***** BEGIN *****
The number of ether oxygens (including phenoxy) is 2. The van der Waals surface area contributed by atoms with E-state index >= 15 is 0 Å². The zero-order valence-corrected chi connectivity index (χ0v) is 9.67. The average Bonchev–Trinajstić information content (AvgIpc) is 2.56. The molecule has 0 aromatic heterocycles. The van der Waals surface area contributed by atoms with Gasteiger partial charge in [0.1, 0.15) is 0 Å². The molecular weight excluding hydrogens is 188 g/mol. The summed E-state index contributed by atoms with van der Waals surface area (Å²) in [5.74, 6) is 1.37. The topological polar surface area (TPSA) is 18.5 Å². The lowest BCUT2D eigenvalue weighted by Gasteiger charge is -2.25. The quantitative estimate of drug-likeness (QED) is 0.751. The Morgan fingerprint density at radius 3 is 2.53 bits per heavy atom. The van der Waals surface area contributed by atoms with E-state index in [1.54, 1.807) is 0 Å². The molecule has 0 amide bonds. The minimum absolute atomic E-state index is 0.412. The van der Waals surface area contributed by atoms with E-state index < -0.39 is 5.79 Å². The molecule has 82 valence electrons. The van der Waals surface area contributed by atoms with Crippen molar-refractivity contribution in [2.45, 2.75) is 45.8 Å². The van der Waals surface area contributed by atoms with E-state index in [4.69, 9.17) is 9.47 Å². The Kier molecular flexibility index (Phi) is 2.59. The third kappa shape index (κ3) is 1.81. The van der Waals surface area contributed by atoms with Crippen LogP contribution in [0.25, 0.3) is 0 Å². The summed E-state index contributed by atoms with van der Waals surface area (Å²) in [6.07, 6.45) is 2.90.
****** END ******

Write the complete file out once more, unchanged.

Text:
The number of ether oxygens (including phenoxy) is 2. The van der Waals surface area contributed by atoms with E-state index >= 15 is 0 Å². The zero-order valence-corrected chi connectivity index (χ0v) is 9.67. The average Bonchev–Trinajstić information content (AvgIpc) is 2.56. The molecule has 0 aromatic heterocycles. The van der Waals surface area contributed by atoms with Gasteiger partial charge in [0.1, 0.15) is 0 Å². The molecular weight excluding hydrogens is 188 g/mol. The summed E-state index contributed by atoms with van der Waals surface area (Å²) in [5.74, 6) is 1.37. The topological polar surface area (TPSA) is 18.5 Å². The lowest BCUT2D eigenvalue weighted by Gasteiger charge is -2.25. The quantitative estimate of drug-likeness (QED) is 0.751. The Morgan fingerprint density at radius 3 is 2.53 bits per heavy atom. The van der Waals surface area contributed by atoms with E-state index in [1.54, 1.807) is 0 Å². The molecule has 0 amide bonds. The minimum absolute atomic E-state index is 0.412. The van der Waals surface area contributed by atoms with E-state index < -0.39 is 5.79 Å². The molecule has 82 valence electrons. The van der Waals surface area contributed by atoms with Crippen molar-refractivity contribution in [2.45, 2.75) is 45.8 Å². The van der Waals surface area contributed by atoms with E-state index in [4.69, 9.17) is 9.47 Å². The Kier molecular flexibility index (Phi) is 2.59. The third kappa shape index (κ3) is 1.81. The van der Waals surface area contributed by atoms with Crippen LogP contribution in [0.25, 0.3) is 0 Å². The summed E-state index contributed by atoms with van der Waals surface area (Å²) in [6.07, 6.45) is 2.90.